“But if the rights holder comes forward, he or she will be entitled to reasonable compensation.”
False. Since orphan works transactions will occur only after infringement, the rights holder will have no leverage to bargain for more than the infringer is willing to pay. In reality, serial infringers will establish low “reasonable” fees, which will effectively become the legal standard in lawsuits regarding such uses.
“But artists will be free to take infringers to court.”
True, but artists should not have to go to court on a regular basis to contest the diligence of an infringer’s search or prove the value of their work for uses they did not authorize and to which they may never have consented in advance. As a business person, I make my living from voluntary business transactions, not costly and time-consuming lawsuits.
“Artists who have registered their work can still receive statutory damages for illegal infringements.”
True, but only if the illegal party can be positively identified in advance. Because the Orphan Works bill will legalize “good faith” infringements even of work “orphaned” by prior illegal infringements committed by unknown third-parties, the inability to identify the illegal infringer will effectively nullify the artist’s ability to get legal counsel on a contingency fee basis and this will nullify his ability to determine guilt and receive damages.
“This bill will help copyright buyers find copyright sellers.”
False. It will do the opposite, by letting users infringe the works of authors they can’t find. By contrast, there currently exists a robust business by which artists employ agents, directories, source books and other advertising venues to make themselves available to users.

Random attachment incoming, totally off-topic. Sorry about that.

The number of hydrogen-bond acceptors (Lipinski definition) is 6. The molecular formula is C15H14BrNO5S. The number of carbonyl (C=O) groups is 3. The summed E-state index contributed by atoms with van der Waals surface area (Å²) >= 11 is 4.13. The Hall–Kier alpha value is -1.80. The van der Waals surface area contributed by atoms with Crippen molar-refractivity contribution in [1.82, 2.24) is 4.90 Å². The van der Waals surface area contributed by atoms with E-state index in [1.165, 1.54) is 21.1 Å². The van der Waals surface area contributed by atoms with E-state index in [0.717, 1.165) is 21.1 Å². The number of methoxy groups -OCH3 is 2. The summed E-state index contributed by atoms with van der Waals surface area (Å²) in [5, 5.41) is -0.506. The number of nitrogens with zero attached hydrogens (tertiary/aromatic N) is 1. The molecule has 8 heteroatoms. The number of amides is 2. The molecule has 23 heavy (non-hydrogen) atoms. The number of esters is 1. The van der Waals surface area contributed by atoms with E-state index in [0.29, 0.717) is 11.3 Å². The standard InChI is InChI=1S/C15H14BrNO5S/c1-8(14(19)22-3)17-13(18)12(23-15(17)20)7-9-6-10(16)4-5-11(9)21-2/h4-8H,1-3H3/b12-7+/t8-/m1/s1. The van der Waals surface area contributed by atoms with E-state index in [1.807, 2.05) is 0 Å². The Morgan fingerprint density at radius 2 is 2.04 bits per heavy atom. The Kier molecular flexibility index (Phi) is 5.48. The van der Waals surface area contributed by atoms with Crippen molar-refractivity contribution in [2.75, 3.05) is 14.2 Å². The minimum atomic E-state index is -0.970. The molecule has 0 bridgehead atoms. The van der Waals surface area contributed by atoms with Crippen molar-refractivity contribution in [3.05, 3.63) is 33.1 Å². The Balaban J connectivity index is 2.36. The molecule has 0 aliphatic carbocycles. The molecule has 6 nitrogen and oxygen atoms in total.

“The bill does not mandate artists to register their work with private databases.”
True, because mandatory registration would clearly violate Berne, NAFTA, TRIPS, WIPO and WTO treaties. But in reality, the effect will be the same, because artists who don’t digitize and register their entire inventory will find their unregistered work vulnerable to infringement.
“Artists are over-reacting to this bill.”
False. The cost of compliance alone will be prohibitive for many, if not most artists. Digitizing and registering thousands or tens of thousands – or for photographers, even hundreds of thousands – of images, at a cost of between $5 to $100 per image will be an impossible burden for many to meet.
“The bill will only affect the work of professional creators.”
False. It will affect every visual image from professional paintings to a family’s vacation photos or any work placed on the internet. Since ordinary citizens are unlikely to comply with the onerous and costly demands of registering work with commercial databases, the Orphan Works bills would effectively strip millions of voters of their basic copyright protection.
To sum up: this bill would force millions of individual copyright owners to spend time and money digitizing work at their own expense and handing it over to unknown privately-owned databases for the express purpose of making their unregistered works easier for infringers to infringe. No sensible business person would do this willingly, and no law should make them.
While individual artists, small businesses and ordinary citizens may be harmed by this bill, large interests are looking to profit. Google has already stated that they intend to use millions of orphan works. Does this sound like a bill that is merely intended to make some archival work available to libraries and museums? To put it bluntly, something is wrong here!
This bill was planned behind closed doors, introduced on short notice and fast-tracked for imminent passage. THERE IS NO NATIONAL EMERGENCY TO JUSTIFY RUSHING THROUGH ANY BILL THAT CONSTITUTES SUCH A RADICAL CHANGE TO THE OWNERSHIP OF PRIVATE PROPERTY. Please vote no on this bill and send it back to committee with a demand that it be subjected to an open informed, and transparent public debate.
Artists United Against the U.S. Orphan Works Acts
Article published on July 8, 2008
|If you like this article, please share it:|